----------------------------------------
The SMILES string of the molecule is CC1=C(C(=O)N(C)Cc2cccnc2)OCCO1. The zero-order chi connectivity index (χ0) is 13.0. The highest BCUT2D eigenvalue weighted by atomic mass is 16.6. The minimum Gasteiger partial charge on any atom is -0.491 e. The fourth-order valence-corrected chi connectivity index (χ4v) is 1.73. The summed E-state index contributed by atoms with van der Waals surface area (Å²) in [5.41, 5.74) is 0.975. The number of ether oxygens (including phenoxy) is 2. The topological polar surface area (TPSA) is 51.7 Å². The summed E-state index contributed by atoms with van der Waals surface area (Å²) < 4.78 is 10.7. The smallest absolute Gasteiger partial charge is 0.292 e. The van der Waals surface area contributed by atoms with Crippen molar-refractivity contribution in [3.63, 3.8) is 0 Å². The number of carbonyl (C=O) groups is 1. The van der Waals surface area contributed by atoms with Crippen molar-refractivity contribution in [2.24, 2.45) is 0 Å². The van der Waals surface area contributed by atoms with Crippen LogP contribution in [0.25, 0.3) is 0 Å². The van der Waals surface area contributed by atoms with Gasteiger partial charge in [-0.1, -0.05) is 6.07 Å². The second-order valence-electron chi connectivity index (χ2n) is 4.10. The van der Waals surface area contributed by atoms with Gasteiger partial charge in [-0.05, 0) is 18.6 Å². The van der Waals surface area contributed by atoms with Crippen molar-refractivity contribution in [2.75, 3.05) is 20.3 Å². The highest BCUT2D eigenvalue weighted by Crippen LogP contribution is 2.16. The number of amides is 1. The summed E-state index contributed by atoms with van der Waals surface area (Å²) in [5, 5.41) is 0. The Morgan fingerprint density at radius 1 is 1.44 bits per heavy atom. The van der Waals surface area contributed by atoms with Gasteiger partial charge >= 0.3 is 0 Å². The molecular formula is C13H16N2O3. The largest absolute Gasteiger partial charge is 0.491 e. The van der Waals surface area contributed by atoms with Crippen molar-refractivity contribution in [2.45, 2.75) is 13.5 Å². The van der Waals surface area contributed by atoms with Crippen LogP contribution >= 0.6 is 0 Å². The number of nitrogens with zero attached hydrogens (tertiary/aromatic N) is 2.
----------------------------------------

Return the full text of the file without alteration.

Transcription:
The SMILES string of the molecule is CC1=C(C(=O)N(C)Cc2cccnc2)OCCO1. The zero-order chi connectivity index (χ0) is 13.0. The highest BCUT2D eigenvalue weighted by atomic mass is 16.6. The minimum Gasteiger partial charge on any atom is -0.491 e. The fourth-order valence-corrected chi connectivity index (χ4v) is 1.73. The summed E-state index contributed by atoms with van der Waals surface area (Å²) in [5.41, 5.74) is 0.975. The number of ether oxygens (including phenoxy) is 2. The topological polar surface area (TPSA) is 51.7 Å². The summed E-state index contributed by atoms with van der Waals surface area (Å²) < 4.78 is 10.7. The smallest absolute Gasteiger partial charge is 0.292 e. The van der Waals surface area contributed by atoms with Crippen molar-refractivity contribution in [3.63, 3.8) is 0 Å². The number of carbonyl (C=O) groups is 1. The van der Waals surface area contributed by atoms with Crippen molar-refractivity contribution in [2.24, 2.45) is 0 Å². The van der Waals surface area contributed by atoms with Crippen LogP contribution in [0.25, 0.3) is 0 Å². The van der Waals surface area contributed by atoms with Gasteiger partial charge in [-0.1, -0.05) is 6.07 Å². The second-order valence-electron chi connectivity index (χ2n) is 4.10. The van der Waals surface area contributed by atoms with Gasteiger partial charge in [-0.05, 0) is 18.6 Å². The van der Waals surface area contributed by atoms with Crippen molar-refractivity contribution in [2.75, 3.05) is 20.3 Å². The highest BCUT2D eigenvalue weighted by Crippen LogP contribution is 2.16. The number of amides is 1. The summed E-state index contributed by atoms with van der Waals surface area (Å²) in [5, 5.41) is 0. The Morgan fingerprint density at radius 1 is 1.44 bits per heavy atom. The van der Waals surface area contributed by atoms with Gasteiger partial charge >= 0.3 is 0 Å². The molecular formula is C13H16N2O3. The largest absolute Gasteiger partial charge is 0.491 e. The van der Waals surface area contributed by atoms with Crippen molar-refractivity contribution in [2.45, 2.75) is 13.5 Å². The van der Waals surface area contributed by atoms with Crippen LogP contribution >= 0.6 is 0 Å². The number of nitrogens with zero attached hydrogens (tertiary/aromatic N) is 2.